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Native Uprisings Against the Carolinas (1711-17)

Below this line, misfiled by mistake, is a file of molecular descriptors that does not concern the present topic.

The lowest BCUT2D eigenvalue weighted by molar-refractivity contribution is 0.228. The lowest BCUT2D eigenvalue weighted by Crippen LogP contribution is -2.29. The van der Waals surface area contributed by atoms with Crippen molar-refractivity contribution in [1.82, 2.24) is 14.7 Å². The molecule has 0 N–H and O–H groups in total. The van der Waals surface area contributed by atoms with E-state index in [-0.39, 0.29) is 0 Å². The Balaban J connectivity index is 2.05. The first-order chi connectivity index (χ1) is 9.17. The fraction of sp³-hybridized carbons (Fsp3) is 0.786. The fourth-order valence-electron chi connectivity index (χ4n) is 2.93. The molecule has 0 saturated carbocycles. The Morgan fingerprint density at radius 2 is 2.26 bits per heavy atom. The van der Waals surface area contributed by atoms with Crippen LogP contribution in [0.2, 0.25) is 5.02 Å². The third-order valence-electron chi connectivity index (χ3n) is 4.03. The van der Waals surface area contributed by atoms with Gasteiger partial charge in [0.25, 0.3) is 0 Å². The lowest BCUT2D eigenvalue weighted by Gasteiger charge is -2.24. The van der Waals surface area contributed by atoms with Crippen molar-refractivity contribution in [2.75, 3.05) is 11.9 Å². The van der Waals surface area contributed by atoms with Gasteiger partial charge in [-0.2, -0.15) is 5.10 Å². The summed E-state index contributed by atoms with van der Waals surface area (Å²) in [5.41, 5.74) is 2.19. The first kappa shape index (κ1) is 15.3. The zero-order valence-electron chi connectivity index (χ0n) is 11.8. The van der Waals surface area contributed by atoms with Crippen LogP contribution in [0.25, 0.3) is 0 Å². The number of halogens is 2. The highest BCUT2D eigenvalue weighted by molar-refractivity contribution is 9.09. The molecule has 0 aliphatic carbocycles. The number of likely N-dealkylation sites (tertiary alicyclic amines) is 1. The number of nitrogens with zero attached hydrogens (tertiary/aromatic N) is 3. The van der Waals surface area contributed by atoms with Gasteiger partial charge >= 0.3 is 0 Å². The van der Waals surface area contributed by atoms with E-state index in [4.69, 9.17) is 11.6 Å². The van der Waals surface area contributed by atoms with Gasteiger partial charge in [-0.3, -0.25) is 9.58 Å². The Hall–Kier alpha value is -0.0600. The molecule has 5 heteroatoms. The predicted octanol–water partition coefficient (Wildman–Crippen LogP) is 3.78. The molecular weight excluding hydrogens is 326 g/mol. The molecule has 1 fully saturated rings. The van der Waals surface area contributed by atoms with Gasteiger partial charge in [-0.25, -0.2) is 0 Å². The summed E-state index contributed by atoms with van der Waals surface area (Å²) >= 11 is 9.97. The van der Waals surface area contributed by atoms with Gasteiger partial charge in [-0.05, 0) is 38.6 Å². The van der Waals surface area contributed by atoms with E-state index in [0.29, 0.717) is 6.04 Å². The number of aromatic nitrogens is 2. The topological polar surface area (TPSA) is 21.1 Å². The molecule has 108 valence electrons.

In 1957 University of Georgia archaeologists, under the leadership of Dr. Joseph Caldwell, were working on several archaeological sites on the tributaries of the Savannah River that were to be flooded by Lake Hartwell.  The best known of these town sites are Tugaloo and Chauga. Because they were last occupied by Lower Cherokees in the early 1700s, the archaeologists assumed that excavation of their mounds would prove that the Cherokees built all the mounds in the Southern Highlands. The archaeologists were shocked to find that the Cherokee occupation of both sites was very brief and much smaller than the ancestors of the Creeks, who had actually built the mounds. The town had been burned and then abandoned by the Creeks.  Because radiocarbon dates for the oldest Cherokee occupation averaged in the 1720s, Dr. Caldwell publicly stated that the Cherokees could have captured the town any earlier than 1700 AD.   Particularly puzzling to him was the widespread presence of “Lameroid” pottery, which was typical of Georgia Creek towns in the early 1700s, just before they switched entirely to cooking in British-made iron pots. Despite the published archaeological report, still on file with the U.S. Army Corps of Engineers, the State of Georgia erected historical markers on Lake Hartwell in the 1960s stating that Tugaloo was Georgia’s oldest Cherokee town and dated back to the 1400s.  Caldwell’s tests showed that the site was occupied at least as early as the 20 BC by ancestors of the Creeks. The conflict between professional archaeological work, professionally researched history and the popular history portrayed in most publications makes the task of discerning the factual...

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